Good God, we’re easy to fool.
It feels a bit counterintuitive to be writing, in the media, about media hoaxer Joey Skaggs. Skaggs, who was interviewed this past week by the Observer, has made a name for himself since the 1960s through elaborate pranks that aim to highlight the absurdity of our media culture. So how’s a writer to know he’s not being punk’d by a man who describes fooling the media “as easy as a bowel movement”?
A new documentary detailing the greatest hits of Skagg’s hoaxing career opened up the Lower East Side Film Festival on Thursday night. Art of the Prank, directed by Italian newcomer Andrea Marini, is both an upbeat summary of decades of mischief (a confession booth on the back of a tricycle, a brothel for dogs, cockroaches that hold the key to the human immune system, each one eagerly lapped up by hasty news outlets), and an intimate portrait of an earnest man earnestly engaged in the business of tomfoolery.
For all his public silliness, Skaggs takes his work seriously indeed. Looking like a cross between Lou Reed and a rabbi, and with the colorful language of the former, he opens up to Marini about his philosophy as an artist. Everything’s intentional – his pranks are thoughtfully conceived, meticulously planned, and then, when it comes time to execute, almost completely winged. (“It was really like Second City,” says co-conspirator Sara Jones.) He’s intensely aware of what his pranks are doing; if they force embarrassed news outlets to interrogate their influence and maybe even consider instituting a (gasp!) better system of fact-checking, if they remind the public to always be skeptical of what they read, see, and hear – well, then consider it a prank well pulled.
It would be easy to think that Joey Skaggs hates the media. That’s not true. It’s a symbiotic relationship between the leviathan and the crusader.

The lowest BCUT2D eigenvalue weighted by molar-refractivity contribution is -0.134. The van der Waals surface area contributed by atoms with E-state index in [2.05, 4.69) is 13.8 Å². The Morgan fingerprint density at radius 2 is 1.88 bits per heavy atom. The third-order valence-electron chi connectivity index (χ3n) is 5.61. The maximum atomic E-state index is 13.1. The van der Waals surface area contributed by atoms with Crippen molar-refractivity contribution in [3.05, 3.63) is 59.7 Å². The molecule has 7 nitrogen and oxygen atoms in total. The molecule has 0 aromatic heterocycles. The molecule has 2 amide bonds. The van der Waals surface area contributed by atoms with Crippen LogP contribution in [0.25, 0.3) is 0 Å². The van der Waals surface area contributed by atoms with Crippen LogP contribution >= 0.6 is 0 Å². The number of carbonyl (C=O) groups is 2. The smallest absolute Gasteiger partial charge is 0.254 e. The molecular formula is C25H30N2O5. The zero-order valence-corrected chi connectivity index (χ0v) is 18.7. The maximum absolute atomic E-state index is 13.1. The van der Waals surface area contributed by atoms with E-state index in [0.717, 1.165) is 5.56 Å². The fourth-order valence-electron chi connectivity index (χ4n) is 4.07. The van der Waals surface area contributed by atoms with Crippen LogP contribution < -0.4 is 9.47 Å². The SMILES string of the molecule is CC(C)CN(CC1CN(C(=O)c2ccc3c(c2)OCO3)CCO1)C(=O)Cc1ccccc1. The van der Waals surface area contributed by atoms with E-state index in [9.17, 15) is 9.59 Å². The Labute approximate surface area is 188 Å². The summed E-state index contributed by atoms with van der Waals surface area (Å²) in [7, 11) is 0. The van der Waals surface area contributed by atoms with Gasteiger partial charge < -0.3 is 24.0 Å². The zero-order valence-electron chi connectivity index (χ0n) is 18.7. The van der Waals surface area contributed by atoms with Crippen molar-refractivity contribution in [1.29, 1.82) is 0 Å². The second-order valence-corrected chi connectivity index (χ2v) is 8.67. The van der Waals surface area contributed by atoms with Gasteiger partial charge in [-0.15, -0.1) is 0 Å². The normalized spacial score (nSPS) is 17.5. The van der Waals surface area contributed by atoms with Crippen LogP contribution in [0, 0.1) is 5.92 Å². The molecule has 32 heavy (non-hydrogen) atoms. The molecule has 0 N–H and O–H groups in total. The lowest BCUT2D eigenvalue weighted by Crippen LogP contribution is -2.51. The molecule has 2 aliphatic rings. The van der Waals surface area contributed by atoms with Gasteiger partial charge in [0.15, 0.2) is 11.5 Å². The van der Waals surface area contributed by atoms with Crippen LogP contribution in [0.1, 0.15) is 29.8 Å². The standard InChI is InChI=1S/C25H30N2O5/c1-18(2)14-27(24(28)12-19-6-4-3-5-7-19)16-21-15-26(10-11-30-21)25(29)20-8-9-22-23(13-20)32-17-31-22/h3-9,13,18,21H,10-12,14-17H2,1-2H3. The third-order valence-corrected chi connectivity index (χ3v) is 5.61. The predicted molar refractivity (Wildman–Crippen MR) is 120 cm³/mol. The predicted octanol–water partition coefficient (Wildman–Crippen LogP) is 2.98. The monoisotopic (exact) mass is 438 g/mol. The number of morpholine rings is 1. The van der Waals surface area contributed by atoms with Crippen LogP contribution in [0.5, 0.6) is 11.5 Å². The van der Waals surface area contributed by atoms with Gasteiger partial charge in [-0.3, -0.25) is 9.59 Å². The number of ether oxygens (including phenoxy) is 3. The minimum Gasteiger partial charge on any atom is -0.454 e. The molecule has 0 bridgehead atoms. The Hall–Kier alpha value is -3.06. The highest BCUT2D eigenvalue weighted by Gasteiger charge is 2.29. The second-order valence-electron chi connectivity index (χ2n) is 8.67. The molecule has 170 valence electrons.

He’s reliant on the predictability of the media cycle. He doesn’t want to fool the public as much as poke holes in a tradition of shoddy, me-first reporting. Even after his 1990 “Comacocoon” hoax had been revealed in the New York Times, Skaggs continued the charade for an Italian reporter whom he deemed “lazy” for not having done her research.
The trick to fooling, Skaggs describes, is to ground a “fuckin’ far out” idea in an element of plausibility. Make it obvious in hindsight that the story isn’t real, but with just the right touch that you’d believe it if you heard it coming from CNN. After all, people do crazy things on the news every day, right? We’ve been conditioned to accept the news as fact, as gospel. And that’s something Skaggs has been fighting against his whole career.
Despite the length of that career (50 years and counting, though after every hoax he says he’s retiring), Skaggs maintains a tone of incredulity at the ease with which he fools. He’s never been caught, never been forced to apologize. And he simply can’t believe the ride has lasted this long, especially when he uses his own name for a character he’s portraying, as if daring us to catch him in the act. Though the disguises may change (including a ridiculous Panama hat/suit getup for a WNBC talk show in 1981 that was somehow not a dead giveaway), you can spot the gleam in his eye from a mile away.
That archived footage is on full display in the documentary. Marini pored over 150 hours of news archives and shot at least that much in additional footage while following Skaggs through the orchestration of his latest hoax. That last part is actually the most illuminating; we see Skaggs directing his actors, adapting the material, trying to hit upon the exact right tone to make the story ridiculous yet believable. It’s the business side of things, and through Art of the Prank we see the behind-the-scenes care that goes into a performance that seems so effortless, so natural.
As for the man and his foe? It would be easy to think, based on some pretty blatant evidence, that Joey Skaggs hates the media. That’s not true. It’s a symbiotic relationship between the leviathan and the crusader, a system of checks and balances. He needs its cooperation in order to expose its flaws, and it hasn’t disappointed yet. It’s important to him to be able to laugh with the people he’s fooled after it’s all over, to share a mutual understanding of the machine that is the news cycle and how to short-circuit it.
But did the film capture his philosophy? Is he satisfied with how it’s portrayed his life’s work? Surely the dedicated Marini has distilled something akin to the real Joey Skaggs?
“Of course not. It’s all bullshit,” he replies. But the gleam returning to his eye says otherwise.